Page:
How We Think
Two interesting stories in the special “Mind & Body” issue of Time (February 23rd) raise significant questions—as I suppose they should—about how we think in contemporary America. First, Jeffrey Kluger’s cover story, “How Faith Can Heal”, explores the growing evidence for the healing power of our own “spirituality”, and the growing evidence that our spiritual inclinations are reflected in various aspects of brain development.
Or vice versa, of course. That is, our spiritual inclinations presumably reflect something of how we’re “put together”. In any case, the article inevitably skirts the question of whether or not our spiritual inclinations (and the corresponding design and development of our brains) actually point to a spiritual reality outside ourselves. The author does not appear hostile to this truth-question; rather, the point of his article—and apparently his own general assumption as well—is that it is best to prescind from that question so that doctors and pastors can get on with the business of collaborating effectively on what matters: healing.
This preference, in a major news magazine, may not reveal a great deal about how most Americans think, but it does reveal something about how our cultural elites think such questions ought to be addressed. In fact, one would have had to grow up in a vacuum tube not to be already well aware of the social desirability of prescinding from the question of truth when discussing spirituality. We have all been carefully taught to maintain the polite fiction that what is important about spirituality is our own feelings, and not any external reality. And this surely tells us something important about how we think, or perhaps how we’re afraid to think.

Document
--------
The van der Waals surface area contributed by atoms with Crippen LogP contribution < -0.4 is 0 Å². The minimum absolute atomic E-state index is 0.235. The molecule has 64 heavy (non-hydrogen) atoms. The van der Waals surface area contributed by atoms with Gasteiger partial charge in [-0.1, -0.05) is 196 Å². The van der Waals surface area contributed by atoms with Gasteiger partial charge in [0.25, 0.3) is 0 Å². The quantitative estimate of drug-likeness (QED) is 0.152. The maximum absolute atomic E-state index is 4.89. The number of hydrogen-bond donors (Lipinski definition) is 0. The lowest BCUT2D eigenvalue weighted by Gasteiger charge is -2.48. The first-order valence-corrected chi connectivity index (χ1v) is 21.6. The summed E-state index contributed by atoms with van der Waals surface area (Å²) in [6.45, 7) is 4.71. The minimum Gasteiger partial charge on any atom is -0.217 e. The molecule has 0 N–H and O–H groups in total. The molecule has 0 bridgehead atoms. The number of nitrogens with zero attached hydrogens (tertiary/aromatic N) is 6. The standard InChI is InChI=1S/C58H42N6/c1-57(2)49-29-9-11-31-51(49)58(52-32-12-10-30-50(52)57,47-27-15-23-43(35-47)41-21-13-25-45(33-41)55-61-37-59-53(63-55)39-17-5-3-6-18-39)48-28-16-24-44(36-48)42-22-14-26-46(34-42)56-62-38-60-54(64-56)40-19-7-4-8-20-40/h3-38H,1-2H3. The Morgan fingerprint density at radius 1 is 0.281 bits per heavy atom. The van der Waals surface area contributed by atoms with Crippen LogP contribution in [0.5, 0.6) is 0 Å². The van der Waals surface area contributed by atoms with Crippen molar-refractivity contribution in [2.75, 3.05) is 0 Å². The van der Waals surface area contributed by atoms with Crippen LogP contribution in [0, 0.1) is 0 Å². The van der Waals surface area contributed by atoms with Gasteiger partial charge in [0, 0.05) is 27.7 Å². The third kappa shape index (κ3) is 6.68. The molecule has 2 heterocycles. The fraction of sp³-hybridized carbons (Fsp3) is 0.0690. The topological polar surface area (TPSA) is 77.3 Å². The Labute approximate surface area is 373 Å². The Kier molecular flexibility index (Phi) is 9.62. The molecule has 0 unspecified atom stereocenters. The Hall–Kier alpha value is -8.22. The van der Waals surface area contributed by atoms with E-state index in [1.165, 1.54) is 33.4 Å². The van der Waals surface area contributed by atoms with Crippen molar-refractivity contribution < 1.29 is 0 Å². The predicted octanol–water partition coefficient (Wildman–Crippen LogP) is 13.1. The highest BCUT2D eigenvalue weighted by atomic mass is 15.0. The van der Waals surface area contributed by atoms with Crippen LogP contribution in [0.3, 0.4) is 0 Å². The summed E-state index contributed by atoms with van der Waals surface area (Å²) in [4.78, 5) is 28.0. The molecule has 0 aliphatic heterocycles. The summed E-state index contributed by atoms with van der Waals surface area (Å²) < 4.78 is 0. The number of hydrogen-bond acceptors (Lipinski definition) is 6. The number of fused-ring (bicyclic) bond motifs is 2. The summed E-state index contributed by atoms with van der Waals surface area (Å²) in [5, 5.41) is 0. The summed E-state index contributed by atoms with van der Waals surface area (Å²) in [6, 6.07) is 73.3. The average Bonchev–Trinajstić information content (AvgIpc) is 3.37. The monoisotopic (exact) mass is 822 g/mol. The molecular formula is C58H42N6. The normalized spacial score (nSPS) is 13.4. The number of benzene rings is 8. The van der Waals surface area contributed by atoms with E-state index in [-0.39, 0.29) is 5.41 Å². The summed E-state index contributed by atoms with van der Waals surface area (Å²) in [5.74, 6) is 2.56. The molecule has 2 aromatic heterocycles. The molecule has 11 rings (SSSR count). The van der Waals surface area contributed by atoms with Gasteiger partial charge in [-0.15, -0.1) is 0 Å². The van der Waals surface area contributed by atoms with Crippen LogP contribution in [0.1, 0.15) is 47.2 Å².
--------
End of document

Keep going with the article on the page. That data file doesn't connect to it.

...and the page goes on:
The second story, Carl Zimmer’s “Evolving Darwin”, covers discoveries since Darwin’s day, including DNA, which most scientists see as generally corroborating the broad outlines of Darwin’s theory while at the same time leading to significant alterations of that theory. The article is—remarkably—free from any foray into “spirituality”. It does not suggest that evolutionary theory reflects negatively on ideas about God; nor that God-fearing souls ought to be wary of evolutionary theory. Granted, this may be so only because Zimmer assumes that “science” has long since won the strange quarrel over evolution between itself and “religion”. Still, there are no silly pot shots taken, and none received.
That’s a very good thing, because people on all sides of the evolution debate need to get it through their heads that evolutionary theory tells us absolutely nothing about the existence of God. God creates out of nothing and sustains all that He creates. Whatever He creates has within it the potential to develop according to whatever His intentions are in creating and sustaining it. There is no question of God having somehow “botched” creation so that it sort of works but He has to intervene now and then to make adjustments. He creates and sustains out of nothing in a single act. Without God no natural thing could exist even for a split-second. In other words, God and creation are completely prior to questions about how nature works.
Therefore, while our study of the wonders of nature surely ought to lead us to praise the wisdom and power of the Creator, just as St. Paul affirms in the first chapter of Romans, there is no sense whatsoever in arguments that one theory of natural processes “proves” there is no such thing as God while another “proves” that only God could have bridged some gap between two aspects of nature. Apart from gaps in our knowledge, there are no “gaps” in God’s creation, which functions exactly as He has created and sustained it to do. God does not create as we do, out of pre-existing parts, imperfectly, and with constant corrections required; God creates and sustains instantaneously and perfectly out of nothing at all.
All of nature testifies to God’s creative power, not because of this or that theory of how things work, but simply because contingent existence is impossible without God. For this reason, the relevance of the second article to the first ought to be obvious. Whether or not we recognize this connection will also tell us something about how we think. Or how we ought to.
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